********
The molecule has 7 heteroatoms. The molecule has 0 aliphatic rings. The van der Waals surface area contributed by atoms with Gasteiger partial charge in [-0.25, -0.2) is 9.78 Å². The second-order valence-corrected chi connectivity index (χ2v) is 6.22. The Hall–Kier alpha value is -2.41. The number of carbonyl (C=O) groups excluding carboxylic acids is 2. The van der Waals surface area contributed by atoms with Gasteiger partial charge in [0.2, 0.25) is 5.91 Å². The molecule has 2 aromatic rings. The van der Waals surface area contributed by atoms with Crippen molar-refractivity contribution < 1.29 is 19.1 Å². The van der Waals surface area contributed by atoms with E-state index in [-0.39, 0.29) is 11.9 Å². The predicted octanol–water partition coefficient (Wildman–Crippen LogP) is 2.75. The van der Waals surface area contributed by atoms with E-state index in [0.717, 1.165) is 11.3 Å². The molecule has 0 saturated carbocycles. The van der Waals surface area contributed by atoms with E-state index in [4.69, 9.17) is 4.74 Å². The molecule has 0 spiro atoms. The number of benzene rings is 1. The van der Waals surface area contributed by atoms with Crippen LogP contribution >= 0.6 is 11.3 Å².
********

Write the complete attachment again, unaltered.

The molecule has 7 heteroatoms. The molecule has 0 aliphatic rings. The van der Waals surface area contributed by atoms with Gasteiger partial charge in [-0.25, -0.2) is 9.78 Å². The second-order valence-corrected chi connectivity index (χ2v) is 6.22. The Hall–Kier alpha value is -2.41. The number of carbonyl (C=O) groups excluding carboxylic acids is 2. The van der Waals surface area contributed by atoms with Gasteiger partial charge in [0.2, 0.25) is 5.91 Å². The molecule has 2 aromatic rings. The van der Waals surface area contributed by atoms with Crippen molar-refractivity contribution < 1.29 is 19.1 Å². The van der Waals surface area contributed by atoms with E-state index in [-0.39, 0.29) is 11.9 Å². The predicted octanol–water partition coefficient (Wildman–Crippen LogP) is 2.75. The van der Waals surface area contributed by atoms with E-state index in [0.717, 1.165) is 11.3 Å². The molecule has 0 saturated carbocycles. The van der Waals surface area contributed by atoms with E-state index in [4.69, 9.17) is 4.74 Å². The molecule has 0 spiro atoms. The number of benzene rings is 1. The van der Waals surface area contributed by atoms with Crippen LogP contribution >= 0.6 is 11.3 Å².